Maybe it's a childhood relic, but the start of fall always makes me want to run out and buy school supplies. Practically speaking, I don't have much use for a box of newly sharpened pencils. In my current reality, that same excitement for a new beginning translates into a desire to take a fresh look at my current project portfolio. This fall, the timing is particularly right for a new beginning, as I'm starting a brand new project (sharpened pencils, here we come!) Even more fortunately, I participated in an Agile Product Owner training course last week, which inspired me with even more great ideas for how to apply these concepts to the new endeavor. Below are some good questions to ask when starting up a new project:
What's my role? This is key. If you don't know what you'll be doing, you'll have no context for how to innovate, manage, or mentor. Unfortunately (or fortunately depending on your appetite for uncertainty), you may never be able to get a straight answer to this question, and the answer may also change throughout the project. To combat this, make your voice heard, and figure out opportunities to delegate the execution of your ideas to others if you start to feel like you've bitten off more than you can chew.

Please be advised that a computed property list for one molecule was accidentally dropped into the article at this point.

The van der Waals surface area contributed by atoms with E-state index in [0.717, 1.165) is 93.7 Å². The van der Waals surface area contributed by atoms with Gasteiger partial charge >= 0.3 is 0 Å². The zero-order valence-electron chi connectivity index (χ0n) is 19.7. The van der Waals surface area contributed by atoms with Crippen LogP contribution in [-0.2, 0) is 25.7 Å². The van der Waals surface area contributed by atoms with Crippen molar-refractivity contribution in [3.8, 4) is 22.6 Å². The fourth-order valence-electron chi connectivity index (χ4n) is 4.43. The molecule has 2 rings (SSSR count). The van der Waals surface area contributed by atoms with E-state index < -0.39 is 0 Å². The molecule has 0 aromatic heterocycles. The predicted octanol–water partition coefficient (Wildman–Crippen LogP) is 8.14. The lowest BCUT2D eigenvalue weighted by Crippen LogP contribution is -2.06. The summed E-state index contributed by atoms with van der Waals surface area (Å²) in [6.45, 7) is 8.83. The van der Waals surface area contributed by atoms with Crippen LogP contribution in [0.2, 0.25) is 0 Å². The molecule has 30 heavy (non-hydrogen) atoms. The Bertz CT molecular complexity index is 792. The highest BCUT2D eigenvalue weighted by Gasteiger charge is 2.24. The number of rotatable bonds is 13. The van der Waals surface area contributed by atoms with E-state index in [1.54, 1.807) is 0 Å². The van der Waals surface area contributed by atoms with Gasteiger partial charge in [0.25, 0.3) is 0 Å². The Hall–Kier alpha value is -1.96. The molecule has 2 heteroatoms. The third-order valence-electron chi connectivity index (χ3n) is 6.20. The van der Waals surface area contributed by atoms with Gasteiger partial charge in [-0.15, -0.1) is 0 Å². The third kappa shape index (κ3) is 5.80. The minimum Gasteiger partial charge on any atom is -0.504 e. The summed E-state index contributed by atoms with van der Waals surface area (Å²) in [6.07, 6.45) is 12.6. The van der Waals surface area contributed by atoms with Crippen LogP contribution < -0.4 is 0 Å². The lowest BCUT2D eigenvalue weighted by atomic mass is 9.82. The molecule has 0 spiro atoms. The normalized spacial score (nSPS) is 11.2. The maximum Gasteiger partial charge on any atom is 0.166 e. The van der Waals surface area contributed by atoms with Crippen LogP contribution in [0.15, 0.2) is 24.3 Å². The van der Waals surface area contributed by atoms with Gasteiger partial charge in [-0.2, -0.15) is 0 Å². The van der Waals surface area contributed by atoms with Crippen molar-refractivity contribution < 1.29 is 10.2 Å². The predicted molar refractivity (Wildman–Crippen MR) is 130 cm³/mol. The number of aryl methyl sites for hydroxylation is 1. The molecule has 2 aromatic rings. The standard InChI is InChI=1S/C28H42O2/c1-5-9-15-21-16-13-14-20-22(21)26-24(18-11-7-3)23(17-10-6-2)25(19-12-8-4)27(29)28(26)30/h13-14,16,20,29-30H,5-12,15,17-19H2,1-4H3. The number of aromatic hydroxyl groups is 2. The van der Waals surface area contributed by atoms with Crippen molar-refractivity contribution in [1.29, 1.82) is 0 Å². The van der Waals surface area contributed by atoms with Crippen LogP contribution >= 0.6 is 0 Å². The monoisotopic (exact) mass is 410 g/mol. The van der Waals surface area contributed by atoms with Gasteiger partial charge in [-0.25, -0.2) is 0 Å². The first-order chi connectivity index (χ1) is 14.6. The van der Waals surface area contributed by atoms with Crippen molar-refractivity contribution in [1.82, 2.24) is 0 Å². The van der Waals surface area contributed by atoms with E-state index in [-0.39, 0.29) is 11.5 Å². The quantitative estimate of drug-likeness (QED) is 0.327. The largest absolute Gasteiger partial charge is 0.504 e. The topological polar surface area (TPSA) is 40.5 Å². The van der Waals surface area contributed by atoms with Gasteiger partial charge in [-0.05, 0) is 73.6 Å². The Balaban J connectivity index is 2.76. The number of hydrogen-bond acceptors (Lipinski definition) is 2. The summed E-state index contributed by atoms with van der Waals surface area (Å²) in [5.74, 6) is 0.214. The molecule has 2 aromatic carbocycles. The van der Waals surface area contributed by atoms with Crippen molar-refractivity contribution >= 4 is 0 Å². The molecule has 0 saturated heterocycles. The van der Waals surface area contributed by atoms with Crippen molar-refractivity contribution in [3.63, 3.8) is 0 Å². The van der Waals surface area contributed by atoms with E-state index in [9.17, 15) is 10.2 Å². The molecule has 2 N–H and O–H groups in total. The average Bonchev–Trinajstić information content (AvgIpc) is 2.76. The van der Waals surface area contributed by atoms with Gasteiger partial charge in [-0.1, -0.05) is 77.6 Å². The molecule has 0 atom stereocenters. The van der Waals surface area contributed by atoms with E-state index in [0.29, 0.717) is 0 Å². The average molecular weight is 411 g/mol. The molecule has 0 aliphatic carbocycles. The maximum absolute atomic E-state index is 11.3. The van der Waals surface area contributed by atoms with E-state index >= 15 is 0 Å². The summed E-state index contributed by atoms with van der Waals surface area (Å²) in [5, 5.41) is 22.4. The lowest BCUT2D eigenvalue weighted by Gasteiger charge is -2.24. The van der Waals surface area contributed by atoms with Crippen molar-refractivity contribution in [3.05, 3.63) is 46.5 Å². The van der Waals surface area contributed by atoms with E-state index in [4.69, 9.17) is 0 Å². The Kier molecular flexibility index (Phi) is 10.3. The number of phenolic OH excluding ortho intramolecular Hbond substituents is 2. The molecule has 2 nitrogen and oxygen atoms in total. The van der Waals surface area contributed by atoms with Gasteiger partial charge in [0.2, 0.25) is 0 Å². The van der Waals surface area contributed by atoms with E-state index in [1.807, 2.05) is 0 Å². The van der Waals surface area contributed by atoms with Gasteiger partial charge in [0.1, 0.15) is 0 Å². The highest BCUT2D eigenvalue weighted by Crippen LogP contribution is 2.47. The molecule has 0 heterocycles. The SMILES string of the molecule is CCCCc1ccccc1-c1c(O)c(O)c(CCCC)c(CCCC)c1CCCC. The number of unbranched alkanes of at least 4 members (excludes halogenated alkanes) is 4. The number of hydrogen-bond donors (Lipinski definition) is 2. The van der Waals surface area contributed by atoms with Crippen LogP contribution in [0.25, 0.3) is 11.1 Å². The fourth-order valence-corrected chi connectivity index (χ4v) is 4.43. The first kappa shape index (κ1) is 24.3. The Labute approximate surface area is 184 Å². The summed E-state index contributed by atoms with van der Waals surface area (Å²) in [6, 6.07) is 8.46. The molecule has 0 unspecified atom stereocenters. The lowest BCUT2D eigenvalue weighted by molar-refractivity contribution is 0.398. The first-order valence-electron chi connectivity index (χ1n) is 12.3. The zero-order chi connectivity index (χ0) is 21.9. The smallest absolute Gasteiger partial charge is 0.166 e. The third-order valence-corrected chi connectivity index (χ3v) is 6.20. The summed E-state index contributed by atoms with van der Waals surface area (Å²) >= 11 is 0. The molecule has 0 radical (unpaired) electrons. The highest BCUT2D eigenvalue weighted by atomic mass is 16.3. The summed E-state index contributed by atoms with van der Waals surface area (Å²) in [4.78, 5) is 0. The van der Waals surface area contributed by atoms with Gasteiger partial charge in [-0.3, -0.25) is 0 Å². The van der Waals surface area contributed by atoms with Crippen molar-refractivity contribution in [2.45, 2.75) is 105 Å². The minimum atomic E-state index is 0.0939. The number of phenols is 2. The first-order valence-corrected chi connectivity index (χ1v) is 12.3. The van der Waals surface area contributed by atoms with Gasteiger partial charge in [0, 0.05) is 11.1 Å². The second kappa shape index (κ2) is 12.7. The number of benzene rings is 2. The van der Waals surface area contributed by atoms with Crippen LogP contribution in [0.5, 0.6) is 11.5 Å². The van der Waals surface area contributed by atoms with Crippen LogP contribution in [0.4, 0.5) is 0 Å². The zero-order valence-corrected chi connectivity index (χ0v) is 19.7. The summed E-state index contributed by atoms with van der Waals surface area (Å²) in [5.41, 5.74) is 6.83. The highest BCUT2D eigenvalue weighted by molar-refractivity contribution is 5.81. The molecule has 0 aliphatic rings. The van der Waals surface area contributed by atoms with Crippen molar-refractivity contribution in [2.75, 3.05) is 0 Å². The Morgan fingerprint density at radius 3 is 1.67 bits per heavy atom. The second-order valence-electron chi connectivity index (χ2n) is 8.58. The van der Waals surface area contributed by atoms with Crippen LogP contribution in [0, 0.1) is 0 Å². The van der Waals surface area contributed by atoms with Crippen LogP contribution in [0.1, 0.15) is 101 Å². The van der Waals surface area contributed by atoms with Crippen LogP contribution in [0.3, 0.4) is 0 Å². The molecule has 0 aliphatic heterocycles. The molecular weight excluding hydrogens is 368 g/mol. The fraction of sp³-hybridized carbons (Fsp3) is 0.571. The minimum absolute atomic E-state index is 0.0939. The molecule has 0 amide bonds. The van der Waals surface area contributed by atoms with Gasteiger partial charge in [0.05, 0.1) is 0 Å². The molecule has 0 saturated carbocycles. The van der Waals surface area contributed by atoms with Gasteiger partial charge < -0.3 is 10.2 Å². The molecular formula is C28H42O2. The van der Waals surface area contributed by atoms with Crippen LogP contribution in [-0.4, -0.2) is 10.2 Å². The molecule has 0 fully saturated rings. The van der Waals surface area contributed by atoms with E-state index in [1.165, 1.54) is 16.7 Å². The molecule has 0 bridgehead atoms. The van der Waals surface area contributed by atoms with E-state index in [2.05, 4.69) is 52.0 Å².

What didn't work before? What's the reason that this project is being initiated? The reason is that something is missing from the current process, dataset, or knowledge base. Find out what that thing is and set aside some time to brainstorm about how to correct it, either on your own (at first) and then with the team. This may yield new insights about: 1) what the true problem really is (not what everyone thinks it is) and 2) how to approach that problem in a way that wasn't previously considered.
Do your homework. I continually emphasize to my clients the importance of taking your time to see a thing through. It's easy to get caught up in the excitement of a new beginning (or what I like to think of as the "fall"-ness of it all.) I love signing a crisp new charter, identifying stakeholders, and putting together a RACI matrix as much as the next PM. What's tempting is to speed through that process just to check items off your to do list (or just to get it over with, depending on your perspective.) But rushing into the meat of the work too quickly may leave you in the lurch if you haven't taken the time to properly understand the problem, scope the project, and think through the effects it will have on the people involved (both the project team and the stakeholder community.) I'd argue this is important for both agile and traditional waterfall projects.
For those not lucky enough to be starting up a new project this fall, check out this great article from the digital PM about how to freshen up your current projects. Happy Fall!